Ai Weiwei - hairdresser, rocker, citizen journalist?

The Chinese contemporary artist turns his hand to hairdressing, heavy metal and street-brawl coverage
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Ai Weiwei - self portrait
Ai Weiwei - self portrait

Sometimes, as Jonathan Jones recently observed, Ai Weiwei's prominence as a Chinese dissident seems to overshadow his major talents as an artist. In March it emerged that Ai Weiwei plans to release a rock album with his friend, the singer and guitarist Zuoxiao Zuzhou. The album was inspired by his 81-day incarceration, during which time his prison guards apparently asked him to sing them some songs.

"I felt so sad I couldn't sing any except the revolutionary ones we had to learn when we were growing up," he explained. "After I came out, I realised I had never really listened to music or sung, so I decided to make an album. I know so many artists and musicians and they were really supportive." Indeed Ai has asked Elton John to help advise him with the project.

 

More recently, we came across this video (above), featuring Ai Weiwei's skills as a barber. Ai's followers will know that he's given plenty of haircuts before. However, there's still something beguiling about the footage, shot by local blogger Anthony Tao of the Beijing Cream site. It was filmed a few days ago at the Fodder Factory restaurant in Caochangdi artists village, greater Beijing, and features Ai Weiwei giving Tao a fairly extreme short back and sides, while the renowned Spanish tapas chef José Andrés - widely credited with bringing small plates dining to the US - serves lobster.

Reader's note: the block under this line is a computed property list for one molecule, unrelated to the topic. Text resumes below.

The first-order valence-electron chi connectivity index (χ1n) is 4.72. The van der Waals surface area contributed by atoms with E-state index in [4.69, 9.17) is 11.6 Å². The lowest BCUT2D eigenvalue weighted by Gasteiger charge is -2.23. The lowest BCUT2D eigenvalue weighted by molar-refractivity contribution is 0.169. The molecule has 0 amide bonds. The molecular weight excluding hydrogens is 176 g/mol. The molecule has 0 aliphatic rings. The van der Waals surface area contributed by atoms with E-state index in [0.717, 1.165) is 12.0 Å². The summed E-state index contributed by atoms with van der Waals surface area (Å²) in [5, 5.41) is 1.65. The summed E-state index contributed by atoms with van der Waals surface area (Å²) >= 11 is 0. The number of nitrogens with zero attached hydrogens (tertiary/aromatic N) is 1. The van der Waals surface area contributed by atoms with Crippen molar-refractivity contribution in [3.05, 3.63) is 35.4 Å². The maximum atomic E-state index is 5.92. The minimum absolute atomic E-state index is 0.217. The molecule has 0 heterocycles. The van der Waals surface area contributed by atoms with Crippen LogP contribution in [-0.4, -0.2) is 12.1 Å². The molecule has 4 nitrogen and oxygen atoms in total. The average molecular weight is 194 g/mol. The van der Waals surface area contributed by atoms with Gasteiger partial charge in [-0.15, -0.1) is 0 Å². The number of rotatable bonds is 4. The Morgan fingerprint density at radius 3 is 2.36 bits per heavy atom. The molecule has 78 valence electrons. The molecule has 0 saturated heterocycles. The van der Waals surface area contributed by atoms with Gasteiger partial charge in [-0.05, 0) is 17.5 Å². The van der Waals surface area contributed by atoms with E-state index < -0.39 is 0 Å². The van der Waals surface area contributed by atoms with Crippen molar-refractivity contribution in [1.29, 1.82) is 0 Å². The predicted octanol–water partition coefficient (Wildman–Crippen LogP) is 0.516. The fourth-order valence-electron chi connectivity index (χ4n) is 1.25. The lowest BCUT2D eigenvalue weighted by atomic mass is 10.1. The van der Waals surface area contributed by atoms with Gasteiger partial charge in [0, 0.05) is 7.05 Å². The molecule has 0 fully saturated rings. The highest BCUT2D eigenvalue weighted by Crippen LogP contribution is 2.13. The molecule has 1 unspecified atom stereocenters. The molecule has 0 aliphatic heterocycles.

Then yesterday (Sunday), Ai Weiwei uploaded this video (below) to YouTube. According to both the Chinese-language captions and accompanying commentary from Reuters and elsewhere, the footage captures a fight between Tibetan street vendors and the Han Chinese security guards of a close-by Beijing restaurant. While the footage doesn't amount to much from either a visual arts or a news perspective, it does illustrate the fractious social environment still inspiring the bulk of Ai Weiwei's public art, at least.

 

Thankfully, he is also also managing to make and exhibit some more challenging new works. One forthcoming piece, going on display at The Para Site gallery in Hong Kong this Thursday, is inspired by the 2008 adulterated baby-milk scandal, which drove huge numbers of parents to buy their baby milk from international manufacturer's stocks on sale in Hong Kong, rather than risk using the domestically produced stock. Ai hasn't disclosed any further details about this sculpture-cum-installation, yet it's reassuring to see that, among all these other wide-ranging practices, he's still finding time to wow gallery-goers.

For more on this forthcoming exhibition, go here; to learn more about the artist, please take a look at our Ai Weiwei book, the first comprehensive monograph on this titan of the Chinese art scene. And if you're curious to learn how that lobster might have tasted, why not try our Book of Tapas, which features over 250 recipes, and is introduced by José Andrés.


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